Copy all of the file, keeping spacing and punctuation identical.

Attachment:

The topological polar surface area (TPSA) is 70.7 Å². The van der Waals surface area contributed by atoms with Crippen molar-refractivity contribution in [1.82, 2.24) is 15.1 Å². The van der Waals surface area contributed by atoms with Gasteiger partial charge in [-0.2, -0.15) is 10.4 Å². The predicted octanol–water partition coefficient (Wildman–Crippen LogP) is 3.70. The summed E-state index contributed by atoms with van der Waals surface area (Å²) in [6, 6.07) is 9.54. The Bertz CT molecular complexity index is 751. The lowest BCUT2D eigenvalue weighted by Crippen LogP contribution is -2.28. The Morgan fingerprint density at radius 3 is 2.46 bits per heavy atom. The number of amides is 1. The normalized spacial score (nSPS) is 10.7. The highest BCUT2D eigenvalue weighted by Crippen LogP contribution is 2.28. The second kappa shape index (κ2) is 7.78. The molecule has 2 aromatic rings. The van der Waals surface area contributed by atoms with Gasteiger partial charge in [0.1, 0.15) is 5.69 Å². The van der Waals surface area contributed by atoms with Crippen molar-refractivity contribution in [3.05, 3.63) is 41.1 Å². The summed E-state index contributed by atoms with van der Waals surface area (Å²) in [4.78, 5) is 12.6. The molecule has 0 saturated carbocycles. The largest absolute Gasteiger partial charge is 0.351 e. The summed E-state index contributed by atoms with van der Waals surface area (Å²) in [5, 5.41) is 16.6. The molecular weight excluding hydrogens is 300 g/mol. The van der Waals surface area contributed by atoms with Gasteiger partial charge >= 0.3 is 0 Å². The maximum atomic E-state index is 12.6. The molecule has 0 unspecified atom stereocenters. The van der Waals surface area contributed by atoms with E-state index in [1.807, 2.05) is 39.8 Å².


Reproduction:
The topological polar surface area (TPSA) is 70.7 Å². The van der Waals surface area contributed by atoms with Crippen molar-refractivity contribution in [1.82, 2.24) is 15.1 Å². The van der Waals surface area contributed by atoms with Gasteiger partial charge in [-0.2, -0.15) is 10.4 Å². The predicted octanol–water partition coefficient (Wildman–Crippen LogP) is 3.70. The summed E-state index contributed by atoms with van der Waals surface area (Å²) in [6, 6.07) is 9.54. The Bertz CT molecular complexity index is 751. The lowest BCUT2D eigenvalue weighted by Crippen LogP contribution is -2.28. The Morgan fingerprint density at radius 3 is 2.46 bits per heavy atom. The number of amides is 1. The normalized spacial score (nSPS) is 10.7. The highest BCUT2D eigenvalue weighted by Crippen LogP contribution is 2.28. The second kappa shape index (κ2) is 7.78. The molecule has 2 aromatic rings. The van der Waals surface area contributed by atoms with Gasteiger partial charge in [0.1, 0.15) is 5.69 Å². The van der Waals surface area contributed by atoms with Crippen molar-refractivity contribution in [3.05, 3.63) is 41.1 Å². The summed E-state index contributed by atoms with van der Waals surface area (Å²) in [4.78, 5) is 12.6. The molecule has 0 saturated carbocycles. The largest absolute Gasteiger partial charge is 0.351 e. The summed E-state index contributed by atoms with van der Waals surface area (Å²) in [5, 5.41) is 16.6. The molecular weight excluding hydrogens is 300 g/mol. The van der Waals surface area contributed by atoms with Gasteiger partial charge >= 0.3 is 0 Å². The maximum atomic E-state index is 12.6. The molecule has 0 unspecified atom stereocenters. The van der Waals surface area contributed by atoms with E-state index in [1.807, 2.05) is 39.8 Å².